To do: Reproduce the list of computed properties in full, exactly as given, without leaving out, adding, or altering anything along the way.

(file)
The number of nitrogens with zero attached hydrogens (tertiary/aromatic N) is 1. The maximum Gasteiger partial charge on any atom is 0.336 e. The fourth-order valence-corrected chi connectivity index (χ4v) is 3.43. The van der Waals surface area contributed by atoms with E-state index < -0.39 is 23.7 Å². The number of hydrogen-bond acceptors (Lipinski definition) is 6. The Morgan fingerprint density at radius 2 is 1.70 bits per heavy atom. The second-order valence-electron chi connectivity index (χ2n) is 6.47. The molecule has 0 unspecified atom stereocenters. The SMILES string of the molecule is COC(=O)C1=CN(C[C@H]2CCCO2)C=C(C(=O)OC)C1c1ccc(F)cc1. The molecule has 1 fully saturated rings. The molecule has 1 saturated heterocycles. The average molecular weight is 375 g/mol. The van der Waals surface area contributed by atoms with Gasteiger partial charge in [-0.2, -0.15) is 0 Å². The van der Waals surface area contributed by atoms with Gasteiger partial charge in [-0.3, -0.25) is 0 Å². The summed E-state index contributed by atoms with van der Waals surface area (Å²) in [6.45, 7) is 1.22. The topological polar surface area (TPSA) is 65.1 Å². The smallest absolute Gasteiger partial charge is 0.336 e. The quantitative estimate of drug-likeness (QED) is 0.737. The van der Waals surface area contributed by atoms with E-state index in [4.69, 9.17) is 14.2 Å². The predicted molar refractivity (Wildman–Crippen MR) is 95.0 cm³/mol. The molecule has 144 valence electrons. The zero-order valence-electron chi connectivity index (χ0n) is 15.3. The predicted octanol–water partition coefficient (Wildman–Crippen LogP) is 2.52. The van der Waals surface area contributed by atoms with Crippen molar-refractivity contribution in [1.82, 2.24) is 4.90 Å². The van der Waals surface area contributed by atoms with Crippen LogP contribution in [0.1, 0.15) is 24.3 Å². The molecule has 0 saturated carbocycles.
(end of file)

The number of nitrogens with zero attached hydrogens (tertiary/aromatic N) is 1. The maximum Gasteiger partial charge on any atom is 0.336 e. The fourth-order valence-corrected chi connectivity index (χ4v) is 3.43. The van der Waals surface area contributed by atoms with E-state index < -0.39 is 23.7 Å². The number of hydrogen-bond acceptors (Lipinski definition) is 6. The Morgan fingerprint density at radius 2 is 1.70 bits per heavy atom. The second-order valence-electron chi connectivity index (χ2n) is 6.47. The molecule has 0 unspecified atom stereocenters. The SMILES string of the molecule is COC(=O)C1=CN(C[C@H]2CCCO2)C=C(C(=O)OC)C1c1ccc(F)cc1. The molecule has 1 fully saturated rings. The molecule has 1 saturated heterocycles. The average molecular weight is 375 g/mol. The van der Waals surface area contributed by atoms with Gasteiger partial charge in [-0.2, -0.15) is 0 Å². The van der Waals surface area contributed by atoms with Gasteiger partial charge in [-0.3, -0.25) is 0 Å². The summed E-state index contributed by atoms with van der Waals surface area (Å²) in [6.45, 7) is 1.22. The topological polar surface area (TPSA) is 65.1 Å². The smallest absolute Gasteiger partial charge is 0.336 e. The quantitative estimate of drug-likeness (QED) is 0.737. The van der Waals surface area contributed by atoms with E-state index in [4.69, 9.17) is 14.2 Å². The predicted molar refractivity (Wildman–Crippen MR) is 95.0 cm³/mol. The molecule has 144 valence electrons. The zero-order valence-electron chi connectivity index (χ0n) is 15.3. The predicted octanol–water partition coefficient (Wildman–Crippen LogP) is 2.52. The van der Waals surface area contributed by atoms with Crippen molar-refractivity contribution in [1.82, 2.24) is 4.90 Å². The van der Waals surface area contributed by atoms with Crippen LogP contribution in [0.1, 0.15) is 24.3 Å². The molecule has 0 saturated carbocycles.